Characteristics transient cognitive disorder core features: impairment of consciousness with attention deficit, rapid onset, fluctuating course. other phenomena may appear more prominent, but are not always present –psychomotor changes (agitation), perceptual changes as illusions and hallucinations, disorganized thought, delusions, disturbances of sleep, emotional changes (irritability, flatness of emotions)...
Historical notes middle ages: phrenitis, frenzy, febrile insanity 19th century: –„clouding of consciousness“ – lack of clarity of what it means –„confusion“ – lack of specificity to delirium „amency“/acute confusuinal state – terms describing milder states of delirium, obsolete 50s: attentional and other cognitive abnormalities are core features, associated with slowing on the EEG
Risk factors severity of physical illness older age baseline cognitive impairment (dementia)
Etiology manifestation of brain dysfunction due to systemic or brain disease or drug intoxication or withdrawal; often summation of causes –intoxication - anticholinergics, lithium, hypnotics, alcohol –withdrawal – hypnotics, alcohol –tumor –trauma, subdural hematoma –infection – cerebral, systemic –cardiovascular – cerebrovascular, cardial –metabolic – hypoxemia, electrolyte disturbances, renal or hepatic failure, hyper/hypoglycemia –endocrine – thyriod, glucocorticoid disturbances –nutritional – thiamin, B12 deficiency
Diagnosis Delirium due to general medical condition Substance intoxication delirium Substance withdrawal delirium Delirium due to multiple etiologies CRITERIA –Disturbance of consciousness (reduced clarity of awareness of the environment) with reduced ability to focus, sustain ro shift attention –A change in cognition (memory - recent, language, disorientation) or a perceptual disturbance not due to pre-existing dementia –rapid onset and fluctuating course
Treatment Treatment of primary medical condition minimizing doses of all sedative and psychoactive medications (except of alcohol or sedative withdrawal delirium) symptomatic control of agitation –high potency AP (haloperidol) –avoid low potency AP and sedative agents (benzodiazepines, antihistaminics) – worsening!!! –severe, life threatening agitation – sedation with controlled ventilation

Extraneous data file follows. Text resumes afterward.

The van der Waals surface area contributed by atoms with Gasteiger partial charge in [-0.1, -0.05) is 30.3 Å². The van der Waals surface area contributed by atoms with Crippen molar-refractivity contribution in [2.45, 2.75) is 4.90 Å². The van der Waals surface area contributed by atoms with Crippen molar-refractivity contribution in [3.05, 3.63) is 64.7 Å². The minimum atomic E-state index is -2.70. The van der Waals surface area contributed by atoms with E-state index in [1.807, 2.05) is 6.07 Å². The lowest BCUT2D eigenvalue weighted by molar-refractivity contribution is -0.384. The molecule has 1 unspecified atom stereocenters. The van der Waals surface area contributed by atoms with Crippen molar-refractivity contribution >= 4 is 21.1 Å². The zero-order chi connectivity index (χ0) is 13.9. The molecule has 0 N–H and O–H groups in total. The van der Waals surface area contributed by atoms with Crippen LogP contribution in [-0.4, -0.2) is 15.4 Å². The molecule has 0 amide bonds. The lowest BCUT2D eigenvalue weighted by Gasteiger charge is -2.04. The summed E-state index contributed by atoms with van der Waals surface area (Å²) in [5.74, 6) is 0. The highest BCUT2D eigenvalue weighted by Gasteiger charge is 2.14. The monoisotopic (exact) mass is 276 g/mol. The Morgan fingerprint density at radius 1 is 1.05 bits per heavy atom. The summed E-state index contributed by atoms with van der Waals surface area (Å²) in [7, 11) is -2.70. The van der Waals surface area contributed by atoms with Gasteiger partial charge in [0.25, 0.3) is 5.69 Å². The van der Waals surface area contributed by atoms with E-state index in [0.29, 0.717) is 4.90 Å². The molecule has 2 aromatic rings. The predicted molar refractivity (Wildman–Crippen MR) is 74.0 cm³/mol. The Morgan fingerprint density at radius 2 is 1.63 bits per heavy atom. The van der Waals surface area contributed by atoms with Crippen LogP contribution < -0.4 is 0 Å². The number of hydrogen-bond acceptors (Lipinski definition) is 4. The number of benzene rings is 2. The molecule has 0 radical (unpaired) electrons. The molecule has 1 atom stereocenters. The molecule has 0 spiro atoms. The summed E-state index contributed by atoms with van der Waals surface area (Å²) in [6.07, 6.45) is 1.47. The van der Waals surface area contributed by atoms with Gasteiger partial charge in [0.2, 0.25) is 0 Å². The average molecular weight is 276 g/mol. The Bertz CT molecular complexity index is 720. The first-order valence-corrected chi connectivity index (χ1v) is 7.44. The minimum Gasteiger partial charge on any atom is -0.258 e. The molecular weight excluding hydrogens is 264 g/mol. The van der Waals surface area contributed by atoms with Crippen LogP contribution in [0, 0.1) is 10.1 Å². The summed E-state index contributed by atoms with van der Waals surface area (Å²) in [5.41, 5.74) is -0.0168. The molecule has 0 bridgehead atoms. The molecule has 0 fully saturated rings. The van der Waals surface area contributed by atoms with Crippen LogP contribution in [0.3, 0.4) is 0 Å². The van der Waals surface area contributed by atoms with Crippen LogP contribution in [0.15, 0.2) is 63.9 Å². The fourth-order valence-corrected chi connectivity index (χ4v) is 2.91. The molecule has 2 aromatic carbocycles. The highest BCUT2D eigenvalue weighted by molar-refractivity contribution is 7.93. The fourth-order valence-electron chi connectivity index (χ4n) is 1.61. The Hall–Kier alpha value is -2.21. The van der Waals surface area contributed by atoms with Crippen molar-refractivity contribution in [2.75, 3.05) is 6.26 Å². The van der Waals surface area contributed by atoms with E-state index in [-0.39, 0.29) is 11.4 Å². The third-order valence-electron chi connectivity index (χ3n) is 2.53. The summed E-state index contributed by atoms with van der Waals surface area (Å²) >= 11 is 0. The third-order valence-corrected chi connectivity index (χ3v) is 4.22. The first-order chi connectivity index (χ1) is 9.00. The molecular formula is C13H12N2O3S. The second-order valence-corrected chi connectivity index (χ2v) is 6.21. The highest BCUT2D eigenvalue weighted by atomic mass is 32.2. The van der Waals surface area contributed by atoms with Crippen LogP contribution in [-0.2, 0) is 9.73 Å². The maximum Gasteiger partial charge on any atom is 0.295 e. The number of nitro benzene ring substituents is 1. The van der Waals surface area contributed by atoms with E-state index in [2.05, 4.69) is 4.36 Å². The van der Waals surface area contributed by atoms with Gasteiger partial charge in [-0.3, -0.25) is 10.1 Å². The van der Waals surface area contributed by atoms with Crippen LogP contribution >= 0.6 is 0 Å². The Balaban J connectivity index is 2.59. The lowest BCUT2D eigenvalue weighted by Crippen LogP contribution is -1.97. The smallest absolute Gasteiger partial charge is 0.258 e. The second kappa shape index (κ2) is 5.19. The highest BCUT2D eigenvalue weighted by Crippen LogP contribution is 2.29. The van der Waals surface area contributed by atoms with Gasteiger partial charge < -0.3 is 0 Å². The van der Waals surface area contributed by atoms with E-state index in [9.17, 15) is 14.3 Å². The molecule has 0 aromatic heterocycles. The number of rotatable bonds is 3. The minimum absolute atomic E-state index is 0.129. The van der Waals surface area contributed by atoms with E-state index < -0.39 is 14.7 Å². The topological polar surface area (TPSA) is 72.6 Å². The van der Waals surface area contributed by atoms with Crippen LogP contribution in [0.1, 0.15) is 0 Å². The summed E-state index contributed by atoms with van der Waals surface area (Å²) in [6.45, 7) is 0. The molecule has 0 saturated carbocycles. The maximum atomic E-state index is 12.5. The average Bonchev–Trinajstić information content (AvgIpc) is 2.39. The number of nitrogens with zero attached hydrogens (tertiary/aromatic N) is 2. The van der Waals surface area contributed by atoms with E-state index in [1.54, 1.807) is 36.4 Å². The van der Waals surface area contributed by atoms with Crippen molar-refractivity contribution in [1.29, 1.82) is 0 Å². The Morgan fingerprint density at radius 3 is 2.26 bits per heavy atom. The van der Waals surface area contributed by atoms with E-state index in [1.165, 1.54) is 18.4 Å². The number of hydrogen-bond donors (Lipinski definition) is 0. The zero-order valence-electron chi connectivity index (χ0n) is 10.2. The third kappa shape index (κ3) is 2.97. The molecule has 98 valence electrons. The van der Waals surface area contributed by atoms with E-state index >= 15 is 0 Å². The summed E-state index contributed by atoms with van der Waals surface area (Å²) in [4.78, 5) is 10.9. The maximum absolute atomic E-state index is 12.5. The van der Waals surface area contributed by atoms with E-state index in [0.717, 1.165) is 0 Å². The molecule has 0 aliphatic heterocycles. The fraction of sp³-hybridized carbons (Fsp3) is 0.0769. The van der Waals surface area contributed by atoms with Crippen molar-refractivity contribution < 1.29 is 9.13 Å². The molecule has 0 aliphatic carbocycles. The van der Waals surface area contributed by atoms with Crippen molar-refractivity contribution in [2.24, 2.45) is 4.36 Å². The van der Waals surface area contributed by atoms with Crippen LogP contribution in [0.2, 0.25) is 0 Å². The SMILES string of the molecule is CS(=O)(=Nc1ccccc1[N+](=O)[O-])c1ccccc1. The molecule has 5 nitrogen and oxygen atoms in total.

Characteristics Definition: acquired impaired ability to learn and recall new information (and past events sometimes) No attention deficit or clouding of consciousness (delirium), no other cognitive dysfunction (dementia) Secondary syndromes caused by systemic medical or primary cerebral diseases, substance abuse disorders, medical adverse effects
Historical notes Korsakoff –alcoholic psychosis, ie severe disturbance of mental status DSM III, III-R – memory impairment (short, long-term memory) DSM IV –key feature = impaired learning –distinction vs. dementia: dementia = multiple impairment –transient vs. chronic forms (breakpoint = 1 month)
Etiology Diencephalic and middle temporal lobe structures (mammillary bodies, hippocampus) Causes of amnestic syndrome: –closed head trauma –penetrating missile wounds –focal tumors –surgical intervention –herpes simplex encephalitis –infarction of the territory of the posterior cerebral artery –hypoxia –chronic use of alcohol with thiamine deficiency Transient forms – linked with CVS disorders, pathology in the vertebrobasilar system, episodic physiologic or metabolic disorders, acute intoxications, seizures
Diagnosis Amnestic disorder due to a General Medical Condition Substance-induced persisting amnestic disorder CRITERIA –development of memory impairment as manifested by impairment in the ability to learn new information or the inability to recall previously learned information –significant impairment in social or occupational functioning due to the memory impairment –memory disturbance does not occur exclusively during the course of delirium or dementia
Differential diagnosis Delirium –memory impairment in the context of impaired consciousnes and reduced ability to sustain, focus ro shift attention –but – amnestic disorder may emerge from delirium (Korsakoff´s syndrome) Dementia –coexistence of memory impairment with multiple cognitive deficits Dissociative amnesia –lack of impaired learning new information – circumscribed inability to recall previously learned information with normal functioning in the present
Clinical notes Transient global amnesia –episodes of transitory inability to learn new information (to form memories) –variable inability to recall memories from the episode –restoration to completly intact cognitive state –no behavioral changes x may be confusion, perplexity sudden/gradual onset – according to the cause (head trauma, CNS event, chronic toxic exposure) disorientation – may be to place and time due to severe mnestic disorder x spared orientation to person (dementia) lack of insight confabulations
Treatment No effective treatments for amnestic disorder aimed specifically at learning deficit Treat underlying pathological process –rehabilitation after brain injury
References : Waldinger R.J.: Psychiatry for medical students, Washington, DC : American Psychiatric Press, 1997 Kaplan HI, Sadock BJ, Grebb JA.: Kaplan and Sadock´s synopsis of psychiatry, Baltimore: Williams and Wilkins, 1997
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